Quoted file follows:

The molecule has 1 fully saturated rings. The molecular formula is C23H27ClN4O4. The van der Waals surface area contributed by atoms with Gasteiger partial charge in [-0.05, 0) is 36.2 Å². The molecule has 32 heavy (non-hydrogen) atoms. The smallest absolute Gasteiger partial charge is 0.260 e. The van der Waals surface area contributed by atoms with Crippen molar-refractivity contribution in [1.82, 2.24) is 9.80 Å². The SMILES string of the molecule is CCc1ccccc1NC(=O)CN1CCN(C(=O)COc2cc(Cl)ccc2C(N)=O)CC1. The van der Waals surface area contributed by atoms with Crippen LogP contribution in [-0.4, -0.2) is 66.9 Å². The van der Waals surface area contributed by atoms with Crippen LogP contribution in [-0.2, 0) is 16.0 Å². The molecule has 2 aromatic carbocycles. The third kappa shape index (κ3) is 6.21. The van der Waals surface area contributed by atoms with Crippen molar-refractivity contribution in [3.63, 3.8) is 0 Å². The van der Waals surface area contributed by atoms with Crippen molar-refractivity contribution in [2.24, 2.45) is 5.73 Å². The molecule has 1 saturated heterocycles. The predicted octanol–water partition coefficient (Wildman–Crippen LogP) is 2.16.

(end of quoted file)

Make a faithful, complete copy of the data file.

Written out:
The molecule has 1 fully saturated rings. The molecular formula is C23H27ClN4O4. The van der Waals surface area contributed by atoms with Gasteiger partial charge in [-0.05, 0) is 36.2 Å². The molecule has 32 heavy (non-hydrogen) atoms. The smallest absolute Gasteiger partial charge is 0.260 e. The van der Waals surface area contributed by atoms with Crippen molar-refractivity contribution in [1.82, 2.24) is 9.80 Å². The SMILES string of the molecule is CCc1ccccc1NC(=O)CN1CCN(C(=O)COc2cc(Cl)ccc2C(N)=O)CC1. The van der Waals surface area contributed by atoms with Crippen LogP contribution in [-0.4, -0.2) is 66.9 Å². The van der Waals surface area contributed by atoms with Crippen LogP contribution in [-0.2, 0) is 16.0 Å². The molecule has 2 aromatic carbocycles. The third kappa shape index (κ3) is 6.21. The van der Waals surface area contributed by atoms with Crippen molar-refractivity contribution in [3.63, 3.8) is 0 Å². The van der Waals surface area contributed by atoms with Crippen molar-refractivity contribution in [2.24, 2.45) is 5.73 Å². The molecule has 1 saturated heterocycles. The predicted octanol–water partition coefficient (Wildman–Crippen LogP) is 2.16.